The Archbishop of Nigeria, the Most Revd Nicholas Okoh, and the Archbishop of Kenya, Dr Eliud Wabukala, suggested this week that the Archbishop of Canterbury should no longer chair the Primates’ Meeting. The chairman should instead be elected by the Primates themselves, they said.

Archbishop Okoh said: “My thought is that it will be better to have an Archbishop [of Canterbury] who is respected, honoured, for historical reasons, but that the Anglican Com­munion eventually should think about organ­ising itself around a chairman, who will have a tenured office, of four or five years, and then hand over to another person.”

He continued: “It seems that the Church of England is not carrying along everybody in the Communion, and that is why you can see there is a crisis; if we will solve the problem, we have to change the system.” 

Asked if any Primate, such as the Presiding Bishop of the Episcopal Church in the US, would be eligible to stand as chairman, Dr Wabukala said that the position should be open to “those who subscribe to what the Anglican Communion stands for”. Asked to elaborate further, he said that the Jerusalem Declaration, which was drawn up at the Global Anglican Future Conference (GAFCON) in Jerusalem in 2008 (News, 4 July 2008), “captures exactly what almost every­body is looking for”. 

Now this is what happens when a person in a purely symbolic post gets ideas above his station and starts acting like he is the pope of the Anglican Communion and takes to politicking in order to gain more power for himself. Of course, it was only a matter of time before power grabbers such as the Head of the Family Firm and racist's with a chip on their shoulder would want a piece of the uber-archepiscopal action.

What the narrow minded bigots of unenlightened Bibliolatry are suggesting is actually, in the new dispensation foisted upon us by the machinations of Lambeth Palace during the last decade, perfectly reasonable. No democrat could argue against it. However, it is guaranteed to speed up the demise of the Anglican Communion. Remember, the English dioceses voted against the Anglican Covenant because they did not want to hand the running of their province over to foreign control. No way would they ever approve of this back door grab for pseudo-covenantal power by foreign prelates. And the US branch of the Anglican Communion won't even be invited to join, that much has been made patently obvious.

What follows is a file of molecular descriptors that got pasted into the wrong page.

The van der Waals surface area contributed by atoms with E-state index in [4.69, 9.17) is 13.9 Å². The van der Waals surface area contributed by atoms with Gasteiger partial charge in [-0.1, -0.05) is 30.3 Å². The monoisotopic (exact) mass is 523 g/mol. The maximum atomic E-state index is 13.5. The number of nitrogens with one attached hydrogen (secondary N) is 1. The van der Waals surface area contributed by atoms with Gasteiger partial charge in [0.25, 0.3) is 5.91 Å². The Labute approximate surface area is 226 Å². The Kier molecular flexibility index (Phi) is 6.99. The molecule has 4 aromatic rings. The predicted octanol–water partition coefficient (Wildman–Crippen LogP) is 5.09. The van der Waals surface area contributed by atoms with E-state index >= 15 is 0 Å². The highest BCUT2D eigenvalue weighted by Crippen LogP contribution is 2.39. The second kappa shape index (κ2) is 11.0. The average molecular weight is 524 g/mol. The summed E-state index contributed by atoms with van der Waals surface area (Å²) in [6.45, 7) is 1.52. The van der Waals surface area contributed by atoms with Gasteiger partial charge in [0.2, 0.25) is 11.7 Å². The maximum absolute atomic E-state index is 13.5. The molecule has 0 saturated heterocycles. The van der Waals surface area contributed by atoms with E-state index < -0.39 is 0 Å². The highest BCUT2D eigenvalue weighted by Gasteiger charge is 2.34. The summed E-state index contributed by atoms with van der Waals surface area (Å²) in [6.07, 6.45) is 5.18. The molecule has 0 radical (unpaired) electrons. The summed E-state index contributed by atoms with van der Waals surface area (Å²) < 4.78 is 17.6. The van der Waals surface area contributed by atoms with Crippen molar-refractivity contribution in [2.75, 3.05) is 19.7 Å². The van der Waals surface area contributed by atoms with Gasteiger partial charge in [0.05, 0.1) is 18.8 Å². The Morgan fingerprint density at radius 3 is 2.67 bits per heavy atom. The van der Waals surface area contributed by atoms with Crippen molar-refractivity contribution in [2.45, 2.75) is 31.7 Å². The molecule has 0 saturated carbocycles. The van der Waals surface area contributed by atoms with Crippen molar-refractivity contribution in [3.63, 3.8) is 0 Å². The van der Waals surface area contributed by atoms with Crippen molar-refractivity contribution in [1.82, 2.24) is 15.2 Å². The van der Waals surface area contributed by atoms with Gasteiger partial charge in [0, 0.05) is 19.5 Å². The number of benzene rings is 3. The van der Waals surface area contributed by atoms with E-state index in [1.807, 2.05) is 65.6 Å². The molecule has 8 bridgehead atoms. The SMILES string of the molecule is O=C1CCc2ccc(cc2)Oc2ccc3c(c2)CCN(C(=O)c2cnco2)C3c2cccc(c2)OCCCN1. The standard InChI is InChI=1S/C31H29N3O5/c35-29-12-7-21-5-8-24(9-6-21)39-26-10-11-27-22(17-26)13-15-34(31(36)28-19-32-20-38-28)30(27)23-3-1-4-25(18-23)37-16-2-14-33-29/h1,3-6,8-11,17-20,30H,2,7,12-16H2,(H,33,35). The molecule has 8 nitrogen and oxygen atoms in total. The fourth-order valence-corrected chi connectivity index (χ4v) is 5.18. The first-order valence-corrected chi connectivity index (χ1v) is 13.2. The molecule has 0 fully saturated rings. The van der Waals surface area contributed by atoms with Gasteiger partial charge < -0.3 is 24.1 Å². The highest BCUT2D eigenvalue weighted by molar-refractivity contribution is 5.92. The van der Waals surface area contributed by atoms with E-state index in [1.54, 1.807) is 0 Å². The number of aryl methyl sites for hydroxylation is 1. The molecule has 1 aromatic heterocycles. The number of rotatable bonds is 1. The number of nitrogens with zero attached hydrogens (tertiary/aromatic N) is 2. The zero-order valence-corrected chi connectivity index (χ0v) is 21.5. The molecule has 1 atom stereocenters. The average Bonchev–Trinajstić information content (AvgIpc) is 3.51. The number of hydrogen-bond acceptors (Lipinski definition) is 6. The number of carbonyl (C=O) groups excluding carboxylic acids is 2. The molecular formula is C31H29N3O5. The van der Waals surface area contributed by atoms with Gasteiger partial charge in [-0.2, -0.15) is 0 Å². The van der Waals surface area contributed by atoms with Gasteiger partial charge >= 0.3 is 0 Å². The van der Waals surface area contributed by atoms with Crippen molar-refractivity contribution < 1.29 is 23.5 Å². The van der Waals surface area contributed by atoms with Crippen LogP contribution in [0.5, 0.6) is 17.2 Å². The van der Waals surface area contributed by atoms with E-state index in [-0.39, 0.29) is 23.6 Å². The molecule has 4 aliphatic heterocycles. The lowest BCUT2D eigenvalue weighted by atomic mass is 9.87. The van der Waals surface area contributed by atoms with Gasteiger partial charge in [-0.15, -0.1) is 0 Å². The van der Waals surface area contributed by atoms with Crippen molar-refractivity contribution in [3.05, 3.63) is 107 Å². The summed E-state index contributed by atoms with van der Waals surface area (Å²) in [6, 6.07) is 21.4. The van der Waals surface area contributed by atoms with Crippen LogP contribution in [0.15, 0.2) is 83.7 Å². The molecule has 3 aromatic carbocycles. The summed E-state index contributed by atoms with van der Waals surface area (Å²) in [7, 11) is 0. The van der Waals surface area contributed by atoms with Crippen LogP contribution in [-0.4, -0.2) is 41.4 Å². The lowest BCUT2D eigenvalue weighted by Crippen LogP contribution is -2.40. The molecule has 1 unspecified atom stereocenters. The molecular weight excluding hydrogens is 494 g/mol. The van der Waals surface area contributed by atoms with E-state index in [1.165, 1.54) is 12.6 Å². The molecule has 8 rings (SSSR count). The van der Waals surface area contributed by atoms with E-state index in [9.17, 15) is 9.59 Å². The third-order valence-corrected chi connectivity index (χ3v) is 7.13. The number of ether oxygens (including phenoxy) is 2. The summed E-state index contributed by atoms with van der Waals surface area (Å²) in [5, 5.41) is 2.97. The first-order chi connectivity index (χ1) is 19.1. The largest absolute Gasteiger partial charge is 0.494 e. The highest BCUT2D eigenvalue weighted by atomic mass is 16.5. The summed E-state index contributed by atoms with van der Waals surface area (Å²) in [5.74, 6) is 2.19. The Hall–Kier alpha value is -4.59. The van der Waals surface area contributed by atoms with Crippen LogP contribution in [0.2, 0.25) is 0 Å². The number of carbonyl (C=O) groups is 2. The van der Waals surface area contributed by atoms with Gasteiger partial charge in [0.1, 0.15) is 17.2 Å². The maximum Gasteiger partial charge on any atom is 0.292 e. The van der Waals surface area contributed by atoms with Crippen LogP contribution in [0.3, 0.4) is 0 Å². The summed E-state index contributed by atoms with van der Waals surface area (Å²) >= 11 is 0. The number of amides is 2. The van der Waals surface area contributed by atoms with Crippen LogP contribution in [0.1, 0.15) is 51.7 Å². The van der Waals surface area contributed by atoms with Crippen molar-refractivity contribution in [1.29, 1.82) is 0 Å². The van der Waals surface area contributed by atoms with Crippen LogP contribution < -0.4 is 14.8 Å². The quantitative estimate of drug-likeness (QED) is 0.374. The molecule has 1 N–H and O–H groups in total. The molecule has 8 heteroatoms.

So, why go to all the expense of having an international (all expenses paid) fight over this if the outcome, the end of the Anglican Communion, is unavoidable? It would be less costly and less stressful if we just all became independent provinces claiming the title "Anglican" if we wish and united only by voluntary and casual agreement made between individual provinces. The bishops could still meet up for their ten year freebie in Canterbury; the primates could even boost their egos by having special meetings just for people with "arch" in front of their title (excluding the Head of the Family Firm who isn't a real archbishop). But no extra-provincial meeting, group, association or conference should have any authority to tie their provinces into any agreement whatsoever. It would work. I know it would work because that is how most of our social lives work. When you make friends with someone or fall in love with someone, you don't first sit down and decide on a whole set of rules that you both have to adhere to. Relationships are about constant accommodation and negotiation. No relationship is democratic. Our relationship with God is just the same. If God was the Archbishop of Nigeria humankind would have gone to hell in a handbasket on the eighth day of creation.



  1. MP your last paragraph describes exactly what Anglicanism has been up until recently. What a novel idea to continue it in that tradition.

  2. I can’t even be @rsed by these people anymore. Done. Sandals, shook. I live for the day they FINALLY encounter Jesus Christ, instead of the hateful, arrogant GeezUs of their hateful, arrogant imaginations.

    [^ Wanted to say above at Thinking Anglicans, but thought it might encounter pearl-clutching moderation.]

  3. MP – as always, spot on. Communion is always through bonds of affection. Anything else is a lie.

    Quite frankly I think it’s time the lines were drawn. I stand by Classical, tolerant, broad Anglicanism. We need to stand against this gross distortion of the tradition.